“It almost felt like there was a plan,” he said. “Two independent friends of mine sent my name to the recruiting firm at the same time, within a day of each other. (The recruiter) called me and said, ‘I’ve never had this happen before.'”

And while he’d spent only a little time in Maine in years past, Lewiston-Auburn immediately reminded him of home.

“I can see the richness of the history and some of the challenges that exist here,” he said. “It’s much like Duluth, Minnesota: very robust, high energy, high industry, growing community, and then the economy changes because some of the big mills, the textile mills, shut down. It felt very familiar for me.”

Just two weeks into the job, Jorgensen is still settling in. He plans to get to know the hospital and the community over the coming months.

“I’m not going to come in and say, ‘Let me tell you how you do this,'” he said. “I want to find out about the community, what are the needs.”

Part of that, he said, means reaching out to competitors here — just as he did in Jacksonville.

“There’s the need to partner and understand what you’re going to do really well and what you’re not going to do so well and how you form that partnership so patients and families have that nice bridge (to care),” he said. “It’s going to be all of us that have to be involved to address the issues.”

As Maine’s population continues to age, making hospitals more reliant on low Medicaid and Medicare payments, he believes such collaboration will become even more important. Hospitals may decide to specialize in certain care — mental health care, for example — but partner with competitors who have other specialties so patients always get the help they need.  

“I think you’re going to see health care organizations getting more focused on certain things rather than saying we can do everything for everybody,” he said.  

Jorgensen also sees St. Mary’s deepening its commitment to community wellness. That does not necessarily mean, however, that the hospital system will bring back HealthSteps or its weight management program, two community wellness programs it shut down shortly before Jorgensen arrived. 

“I don’t want to give anyone false hope. I’m always able to look and say, ‘That decision we made, was that the right one?’ but I don’t want people to say, ‘If I wait long enough, I’ll get it,'” he said. “I really want to hear from the community. What else is out there? That’s why the relationship with Bates (College) is so important, with their facilities, and the public school system and the nonprofits. Are there people who could do those things better than we could?”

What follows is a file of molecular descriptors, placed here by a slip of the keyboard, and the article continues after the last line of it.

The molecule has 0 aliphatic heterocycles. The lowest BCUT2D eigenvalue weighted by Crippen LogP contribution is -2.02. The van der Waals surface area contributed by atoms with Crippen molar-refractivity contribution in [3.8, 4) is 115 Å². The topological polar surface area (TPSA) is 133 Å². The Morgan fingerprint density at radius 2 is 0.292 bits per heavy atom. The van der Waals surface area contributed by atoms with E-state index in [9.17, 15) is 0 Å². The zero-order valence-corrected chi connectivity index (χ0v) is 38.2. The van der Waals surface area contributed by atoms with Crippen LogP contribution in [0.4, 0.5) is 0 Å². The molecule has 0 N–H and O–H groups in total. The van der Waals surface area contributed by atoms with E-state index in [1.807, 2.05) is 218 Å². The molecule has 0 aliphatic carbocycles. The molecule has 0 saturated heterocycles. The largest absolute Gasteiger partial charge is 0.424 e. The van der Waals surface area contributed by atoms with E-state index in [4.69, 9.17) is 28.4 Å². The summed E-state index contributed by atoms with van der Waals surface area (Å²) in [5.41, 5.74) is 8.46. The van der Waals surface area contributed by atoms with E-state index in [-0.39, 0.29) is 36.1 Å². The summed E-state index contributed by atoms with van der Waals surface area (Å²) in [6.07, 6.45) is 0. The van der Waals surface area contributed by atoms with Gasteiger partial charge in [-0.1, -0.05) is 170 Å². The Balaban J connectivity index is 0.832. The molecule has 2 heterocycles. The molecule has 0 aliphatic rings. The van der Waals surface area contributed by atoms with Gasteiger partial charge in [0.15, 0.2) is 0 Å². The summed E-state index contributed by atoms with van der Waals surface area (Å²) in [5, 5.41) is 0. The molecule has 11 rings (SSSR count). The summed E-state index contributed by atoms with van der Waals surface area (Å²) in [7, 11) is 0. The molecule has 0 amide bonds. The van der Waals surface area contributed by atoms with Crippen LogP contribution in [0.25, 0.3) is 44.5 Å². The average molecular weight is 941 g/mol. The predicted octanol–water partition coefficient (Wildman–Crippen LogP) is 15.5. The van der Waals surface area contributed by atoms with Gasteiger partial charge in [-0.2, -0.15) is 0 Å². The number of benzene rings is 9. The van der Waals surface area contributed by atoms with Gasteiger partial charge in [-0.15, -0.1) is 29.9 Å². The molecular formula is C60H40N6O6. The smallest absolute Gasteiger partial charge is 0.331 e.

Jorgensen also addressed his hospital’s recent federal violation for turning away patients who showed up in the emergency room. 

“I have been so impressed with the reaction and the commitment of the team to address the issues raised by (the Emergency Medical Treatment and Active Labor Act),” he said. “I think you can tell a lot about an organization, not whether or not an event occurred, but by how they respond to it. I have been so pleased by our senior leaders, by our physicians, by our staff, by our facilities, in getting this addressed.”

Jorgensen, who is married and has four children and four grandchildren, is committed to staying in the area. He and his wife, Martha, a retired teacher, are looking for a house in the area.

He said they both look forward to being part of the community.

“There’s pride here,” he said. “I’m very excited.”

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Steve Jorgensen, the new president of St. Mary’s Health System in Lewiston. (Russ Dillingham/Sun Journal)